And how good are we, as a nation, at paying off that debt each year?
Just like all other trends, while we were fairly good at paying off a large portion of our debt in the late 90s and early 2000s, we’ve dropped off in the amount we’ve been paying towards servicing debt. In the fiscal year of 2007-2008, the Canadian spent 13.7% of revenues on public debt. Compare that with fiscal year 1990-1991, when 37.6% of the budgetary revenue was used towards servicing debt, and you can see the difference.
So why all the drop off in numbers just in the past few years?
The answer can be traced back to the recession. When the global economy went into this recession in 2007 and 2008, Canada escaped from it nearly unscathed. But there’s a reason for that. Federal policies, such as a drop in interest rates and relaxed government regulations on mortgages in Canada supported our economy by keeping money churning within it. 40-year amortizations coupled with historically low interest rates put people out into the housing market. And although those amortization periods have been drastically scaled back, the interest rate sits at nearly the same rock-bottom low. This helped the economy, yes, and our markets didn’t completely collapse in on themselves even when faced with the toughest circumstances.
But while it did help the economy, it also hurt it slightly in that by using this stimulus, the government had less money to pay off their debts.
This correlation between the national debt and the housing market within the country has had many looking at the personal debt of Canadians, and comparing it with the personal debt levels seen in the States.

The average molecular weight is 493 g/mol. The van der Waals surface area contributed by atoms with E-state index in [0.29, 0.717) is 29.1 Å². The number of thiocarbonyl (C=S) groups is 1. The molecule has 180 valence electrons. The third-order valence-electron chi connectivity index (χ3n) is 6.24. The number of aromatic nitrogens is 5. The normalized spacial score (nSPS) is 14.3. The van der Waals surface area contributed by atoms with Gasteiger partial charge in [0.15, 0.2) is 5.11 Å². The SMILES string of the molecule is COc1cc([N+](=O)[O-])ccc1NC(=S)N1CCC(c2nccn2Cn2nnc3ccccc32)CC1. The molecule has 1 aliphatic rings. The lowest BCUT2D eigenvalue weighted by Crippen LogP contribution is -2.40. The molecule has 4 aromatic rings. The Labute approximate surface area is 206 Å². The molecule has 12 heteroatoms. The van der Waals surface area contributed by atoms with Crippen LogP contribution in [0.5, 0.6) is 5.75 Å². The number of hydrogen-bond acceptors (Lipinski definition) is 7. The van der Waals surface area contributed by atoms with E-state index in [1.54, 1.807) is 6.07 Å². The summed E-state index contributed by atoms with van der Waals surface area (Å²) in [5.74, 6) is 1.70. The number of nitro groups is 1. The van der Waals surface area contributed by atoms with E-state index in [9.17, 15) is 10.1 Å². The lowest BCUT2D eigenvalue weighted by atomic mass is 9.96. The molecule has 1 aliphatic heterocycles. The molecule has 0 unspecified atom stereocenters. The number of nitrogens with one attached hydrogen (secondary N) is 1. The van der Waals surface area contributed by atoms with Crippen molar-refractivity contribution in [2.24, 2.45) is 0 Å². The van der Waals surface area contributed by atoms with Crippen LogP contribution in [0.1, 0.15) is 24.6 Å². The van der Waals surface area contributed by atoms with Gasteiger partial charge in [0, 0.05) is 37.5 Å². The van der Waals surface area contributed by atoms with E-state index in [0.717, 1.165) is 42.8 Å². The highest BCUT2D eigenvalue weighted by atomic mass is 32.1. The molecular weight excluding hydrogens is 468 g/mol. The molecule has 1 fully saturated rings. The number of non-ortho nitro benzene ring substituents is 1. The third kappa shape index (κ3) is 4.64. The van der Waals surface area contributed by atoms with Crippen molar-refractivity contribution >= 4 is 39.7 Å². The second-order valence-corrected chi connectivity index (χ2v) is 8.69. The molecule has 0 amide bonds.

The worry is that with our debt levels climbing, housing prices rising, and consumers continuing to pile on more in debt, that Canadian homeowners and buyers soon won’t be able to afford their homes. And this will bring the market – and our economy – to a halt.
In order to make the comparison, people sometimes compare the national debt between the two countries. But that’s not really fair. While Canada’s $587 billion in national debt might sound monumental at first, it’s actually pretty measly when you compare it to the $16 trillion the U.S. owes. While that may seem like a huge difference (and it is,) you also have to consider that the U.S.’ economy is 10 times larger than that of Canada’s.
Instead, you can get a more accurate picture by comparing the household debt levels in the two countries. The chart below shows that Canada is still significantly less, standing at $17,337.03; compared with debt per capita in the States, which is $53,183.
It’s this debt that everyone is so concerned about; and that this miniseries hopes to help you better understand. Tomorrow, we’ll look at how much of this national debt Ontario holds, and other financial information regarding this province. It’s here that has one of the hottest housing markets in Canada – Toronto – and as a province, Ontario is one of the provinces to hold some of the highest debt in Canada. Find out all about it tomorrow!